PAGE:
Very few management systems or initiatives start with a blank sheet of paper. Every sizeable company already has ways of managing supply, quality, finance etc – and innovation. When the realisation comes that innovation needs to be strengthened, the temptation is often to import a system that will solve all your problems.
But innovation needs more than this. As I’ve said before, innovation isn’t easy but it’s simple. There are some key elements to this structure:
– alignment with strategy and associated targets
– customer understanding and user insights
– nurturing the front end
– management systems and processes such as portfolio management, excellent execution and validation
– rapid learning and adaptation
– building a supportive culture
I’m not aware of a commercially available innovation management system that covers all these elements, as my American friends would say, “from soup to nuts”. So much about the integrated simple structure for innovation has to come from leadership and management where the decisions are the masters and the systems are the servants. I’ve not yet come across a software system for leadership and determination to win.
There are some excellent products available, particularly in idea management and portfolio management; but the context requires an understanding of each company’s individual challenges. The system should fit the situation, not the other way round.
The first decision should therefore be what you want to do, and only then to see which systems out there fit best. You can then decide what you would be prepared to adapt or change to fit the system. If you have to make too many compromises, the system probably isn’t right for you.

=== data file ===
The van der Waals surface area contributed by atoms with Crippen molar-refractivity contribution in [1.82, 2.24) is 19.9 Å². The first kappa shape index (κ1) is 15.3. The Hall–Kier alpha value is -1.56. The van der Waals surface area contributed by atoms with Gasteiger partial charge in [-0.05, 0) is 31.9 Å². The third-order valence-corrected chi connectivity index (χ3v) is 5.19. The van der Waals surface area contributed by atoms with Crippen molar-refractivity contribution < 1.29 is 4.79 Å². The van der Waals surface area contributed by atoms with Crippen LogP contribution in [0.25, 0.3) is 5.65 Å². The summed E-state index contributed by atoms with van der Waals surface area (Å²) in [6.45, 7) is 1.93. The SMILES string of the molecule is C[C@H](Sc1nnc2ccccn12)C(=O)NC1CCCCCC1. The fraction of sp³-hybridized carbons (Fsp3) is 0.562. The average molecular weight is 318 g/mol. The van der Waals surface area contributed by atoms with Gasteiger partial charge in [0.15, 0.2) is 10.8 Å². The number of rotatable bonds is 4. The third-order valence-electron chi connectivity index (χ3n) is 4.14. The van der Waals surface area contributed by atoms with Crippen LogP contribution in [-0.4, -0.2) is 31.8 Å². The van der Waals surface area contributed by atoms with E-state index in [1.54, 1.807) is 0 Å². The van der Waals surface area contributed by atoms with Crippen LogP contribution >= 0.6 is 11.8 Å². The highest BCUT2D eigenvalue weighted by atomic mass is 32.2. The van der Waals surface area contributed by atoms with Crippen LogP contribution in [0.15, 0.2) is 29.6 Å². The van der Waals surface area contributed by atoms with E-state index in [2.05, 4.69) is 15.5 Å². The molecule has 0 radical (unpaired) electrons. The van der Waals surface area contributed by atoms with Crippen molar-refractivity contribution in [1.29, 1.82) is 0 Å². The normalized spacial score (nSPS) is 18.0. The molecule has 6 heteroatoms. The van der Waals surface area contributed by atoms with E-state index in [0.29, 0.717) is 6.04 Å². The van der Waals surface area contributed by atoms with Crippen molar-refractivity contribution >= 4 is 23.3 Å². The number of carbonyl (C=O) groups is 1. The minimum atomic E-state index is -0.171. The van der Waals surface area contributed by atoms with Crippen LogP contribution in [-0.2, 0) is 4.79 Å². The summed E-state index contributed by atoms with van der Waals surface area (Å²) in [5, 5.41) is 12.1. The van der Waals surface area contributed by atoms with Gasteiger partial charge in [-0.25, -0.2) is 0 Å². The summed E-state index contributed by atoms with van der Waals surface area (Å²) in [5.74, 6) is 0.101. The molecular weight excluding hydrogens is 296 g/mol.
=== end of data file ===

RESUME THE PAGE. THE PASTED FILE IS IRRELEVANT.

Many companies looking to introduce innovation management systems appear all too often to bend and twist their ways of operating to fit the system being bought, rather than the other way round. It’s been the same way with Stage Gate; rather than starting with the very sound principles, then deciding how many (and which) stages and gates to have, many companies adopted the standard system.
There seems to be a great proliferation of offerings at the front end of idea management. However it doesn’t make sense to announce a new approach to innovation and then just focus on installing a front end idea system. Innovation is about much more than ideas. If that is your objective, that’s fine, but there should be clarity on what is being done (more and better ideas; community engagement) and why.
There’s nothing wrong with idea management systems – in fact, just the opposite – as long as the system isn’t being used as a “crutch” to support the abrogation of management responsibility. You should know what you want to do and engage the system to support it, not the other way round.
Finally, I’ll refrain from recommending any particular systems, even though I’m familiar with many of the excellent ones out there, because each situation is different; and ultimately it’s your decision.
image credit: dawnfry.co/uk
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Kevin McFarthing runs the Innovation Fixer consultancy, helping companies to improve the output and efficiency of their innovation, and to implement Open Innovation. He spent 17 years with Reckitt Benckiser in innovation leadership positions, and also has experience in life sciences.